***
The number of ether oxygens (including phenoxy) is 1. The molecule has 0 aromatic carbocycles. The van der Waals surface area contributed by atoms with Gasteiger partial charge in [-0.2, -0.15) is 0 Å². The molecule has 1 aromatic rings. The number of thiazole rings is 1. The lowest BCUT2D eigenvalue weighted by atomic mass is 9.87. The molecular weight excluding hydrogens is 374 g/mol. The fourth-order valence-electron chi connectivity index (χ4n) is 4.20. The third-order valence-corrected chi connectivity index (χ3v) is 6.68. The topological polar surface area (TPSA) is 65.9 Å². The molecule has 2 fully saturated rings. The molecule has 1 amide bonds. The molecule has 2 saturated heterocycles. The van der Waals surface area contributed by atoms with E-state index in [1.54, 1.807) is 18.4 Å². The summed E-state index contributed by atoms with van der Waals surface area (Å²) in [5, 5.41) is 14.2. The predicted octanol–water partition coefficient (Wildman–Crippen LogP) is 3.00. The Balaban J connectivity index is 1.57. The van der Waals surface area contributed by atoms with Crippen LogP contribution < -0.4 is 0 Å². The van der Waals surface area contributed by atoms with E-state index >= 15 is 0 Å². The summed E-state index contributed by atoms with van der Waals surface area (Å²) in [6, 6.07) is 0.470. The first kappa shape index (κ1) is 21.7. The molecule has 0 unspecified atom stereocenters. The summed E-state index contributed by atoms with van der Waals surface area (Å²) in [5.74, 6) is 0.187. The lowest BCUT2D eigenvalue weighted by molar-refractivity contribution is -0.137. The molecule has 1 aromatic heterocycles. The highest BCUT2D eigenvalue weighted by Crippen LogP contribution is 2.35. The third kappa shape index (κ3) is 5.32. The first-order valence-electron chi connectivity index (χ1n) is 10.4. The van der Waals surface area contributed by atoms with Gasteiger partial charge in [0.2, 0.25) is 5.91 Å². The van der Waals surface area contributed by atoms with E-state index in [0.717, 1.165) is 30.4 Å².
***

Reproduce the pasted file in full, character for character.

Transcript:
The number of ether oxygens (including phenoxy) is 1. The molecule has 0 aromatic carbocycles. The van der Waals surface area contributed by atoms with Gasteiger partial charge in [-0.2, -0.15) is 0 Å². The molecule has 1 aromatic rings. The number of thiazole rings is 1. The lowest BCUT2D eigenvalue weighted by atomic mass is 9.87. The molecular weight excluding hydrogens is 374 g/mol. The fourth-order valence-electron chi connectivity index (χ4n) is 4.20. The third-order valence-corrected chi connectivity index (χ3v) is 6.68. The topological polar surface area (TPSA) is 65.9 Å². The molecule has 2 fully saturated rings. The molecule has 1 amide bonds. The molecule has 2 saturated heterocycles. The van der Waals surface area contributed by atoms with E-state index in [1.54, 1.807) is 18.4 Å². The summed E-state index contributed by atoms with van der Waals surface area (Å²) in [5, 5.41) is 14.2. The predicted octanol–water partition coefficient (Wildman–Crippen LogP) is 3.00. The Balaban J connectivity index is 1.57. The van der Waals surface area contributed by atoms with Crippen LogP contribution < -0.4 is 0 Å². The van der Waals surface area contributed by atoms with E-state index >= 15 is 0 Å². The summed E-state index contributed by atoms with van der Waals surface area (Å²) in [6, 6.07) is 0.470. The first kappa shape index (κ1) is 21.7. The molecule has 0 unspecified atom stereocenters. The summed E-state index contributed by atoms with van der Waals surface area (Å²) in [5.74, 6) is 0.187. The lowest BCUT2D eigenvalue weighted by molar-refractivity contribution is -0.137. The molecule has 1 aromatic heterocycles. The highest BCUT2D eigenvalue weighted by Crippen LogP contribution is 2.35. The third kappa shape index (κ3) is 5.32. The first-order valence-electron chi connectivity index (χ1n) is 10.4. The van der Waals surface area contributed by atoms with Gasteiger partial charge in [0.2, 0.25) is 5.91 Å². The van der Waals surface area contributed by atoms with E-state index in [0.717, 1.165) is 30.4 Å².